'The pearl lost in the mountains' is how Giosuè Carducci described Fivizzano, once nicknamed 'a corner of Florence' for the fact that it flourished in the Renaissance. The central piazza Medicea is beautiful, and here we find the parish church dedicated to Saints Jacopo and Antonio, originally facing in the opposite direction but rebuilt in the 16th century so as to look onto the piazza. The square also contains palazzo Cojari and palazzo Gargiolli, home to the 16th-century Accademia degli Imperfetti, where the humanist tradition had a new lease of life.
At the centre of the piazza stands the luminous fountain erected in 1683 by order of Cosimo III de' Medici. All Lunigiana is represented in this monumental sculpture, which loses nothing in comparison with those of Florence and Rome: marble dolphins and pietra serena in the decorative and supporting structures, protected at the base by a thin wrought-iron railing.
Fivizzano was one of the first towns in the world to have a printing press with moveable characters of the kind invented by Johannes Gutenberg. Here, between 1471 and 1475, a certain Jacopo da Fivizzano used the first moveable Italian type to print works of Juvenal, Virgil, Cicero and Sallust, and, astonishingly, he did it before many of the capitals and great cities of Europe. Thus it was that from the rocky folds of east Lunigiana came, incredibly, some of the first printed books. The Jacopo da Fivizzano Print Museum in the Palazzo Fantoni Bononi is, unfortunately, closed after the 2013 earthquake. The oratory of San Carlo is not far away, in the precincts of the Sarzanese gate. It was designed and built with the aim of constructing a work of art to beautify the place that the Grand Duchy of Tuscany considered a 'little Firenze'.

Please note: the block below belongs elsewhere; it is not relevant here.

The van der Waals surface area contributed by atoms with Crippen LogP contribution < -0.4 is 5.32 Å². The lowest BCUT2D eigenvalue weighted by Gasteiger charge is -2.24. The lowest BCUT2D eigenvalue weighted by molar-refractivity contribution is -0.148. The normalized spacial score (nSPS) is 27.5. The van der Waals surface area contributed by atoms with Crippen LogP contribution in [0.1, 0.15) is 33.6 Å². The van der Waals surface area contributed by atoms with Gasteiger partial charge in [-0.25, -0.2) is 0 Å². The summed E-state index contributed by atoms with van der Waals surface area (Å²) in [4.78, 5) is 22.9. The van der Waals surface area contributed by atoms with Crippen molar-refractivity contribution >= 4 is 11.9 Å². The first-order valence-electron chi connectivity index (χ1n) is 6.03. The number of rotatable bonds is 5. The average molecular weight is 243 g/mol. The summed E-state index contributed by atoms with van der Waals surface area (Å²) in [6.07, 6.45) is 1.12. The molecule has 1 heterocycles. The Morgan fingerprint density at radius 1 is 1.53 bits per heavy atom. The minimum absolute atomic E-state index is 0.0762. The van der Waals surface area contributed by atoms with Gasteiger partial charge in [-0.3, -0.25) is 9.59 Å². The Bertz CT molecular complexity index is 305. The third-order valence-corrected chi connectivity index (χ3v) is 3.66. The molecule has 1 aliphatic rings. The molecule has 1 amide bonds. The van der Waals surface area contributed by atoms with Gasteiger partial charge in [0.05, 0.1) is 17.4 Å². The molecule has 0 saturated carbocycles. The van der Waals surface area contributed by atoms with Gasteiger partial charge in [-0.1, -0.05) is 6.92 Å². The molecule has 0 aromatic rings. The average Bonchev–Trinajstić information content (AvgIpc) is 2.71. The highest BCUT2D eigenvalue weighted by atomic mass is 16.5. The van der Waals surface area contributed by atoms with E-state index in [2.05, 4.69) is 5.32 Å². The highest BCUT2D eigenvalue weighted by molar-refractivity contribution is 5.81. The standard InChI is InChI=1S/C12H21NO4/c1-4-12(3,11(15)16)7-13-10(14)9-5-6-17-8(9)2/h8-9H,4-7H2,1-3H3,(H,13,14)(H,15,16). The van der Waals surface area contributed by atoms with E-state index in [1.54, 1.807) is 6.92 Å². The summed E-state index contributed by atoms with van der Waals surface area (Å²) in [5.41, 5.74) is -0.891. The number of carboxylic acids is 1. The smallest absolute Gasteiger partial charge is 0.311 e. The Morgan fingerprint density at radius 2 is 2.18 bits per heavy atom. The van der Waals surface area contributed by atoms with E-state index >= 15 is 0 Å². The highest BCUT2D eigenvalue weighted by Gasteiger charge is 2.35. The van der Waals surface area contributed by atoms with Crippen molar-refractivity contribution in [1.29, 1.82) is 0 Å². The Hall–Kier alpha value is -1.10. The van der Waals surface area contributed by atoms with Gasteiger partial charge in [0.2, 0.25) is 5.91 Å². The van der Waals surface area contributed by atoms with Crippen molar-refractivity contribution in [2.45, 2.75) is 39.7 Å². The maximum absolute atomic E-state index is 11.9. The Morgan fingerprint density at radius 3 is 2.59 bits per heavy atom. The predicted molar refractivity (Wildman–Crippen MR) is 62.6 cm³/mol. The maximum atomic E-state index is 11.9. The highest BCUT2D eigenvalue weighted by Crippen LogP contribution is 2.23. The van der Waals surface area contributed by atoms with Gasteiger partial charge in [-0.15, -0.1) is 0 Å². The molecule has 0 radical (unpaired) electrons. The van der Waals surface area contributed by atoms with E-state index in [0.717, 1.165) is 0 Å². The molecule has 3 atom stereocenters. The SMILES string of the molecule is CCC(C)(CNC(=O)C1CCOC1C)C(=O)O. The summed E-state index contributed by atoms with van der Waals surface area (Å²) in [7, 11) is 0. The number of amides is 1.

The ideal destination along the road that connects Lunigiana with the Garfagnana is the Passo Tea (950 metres), where you find the Hospice of San Nicolao, a silent witness to the flocks of pilgrims and travellers who have crossed these parts for centuries.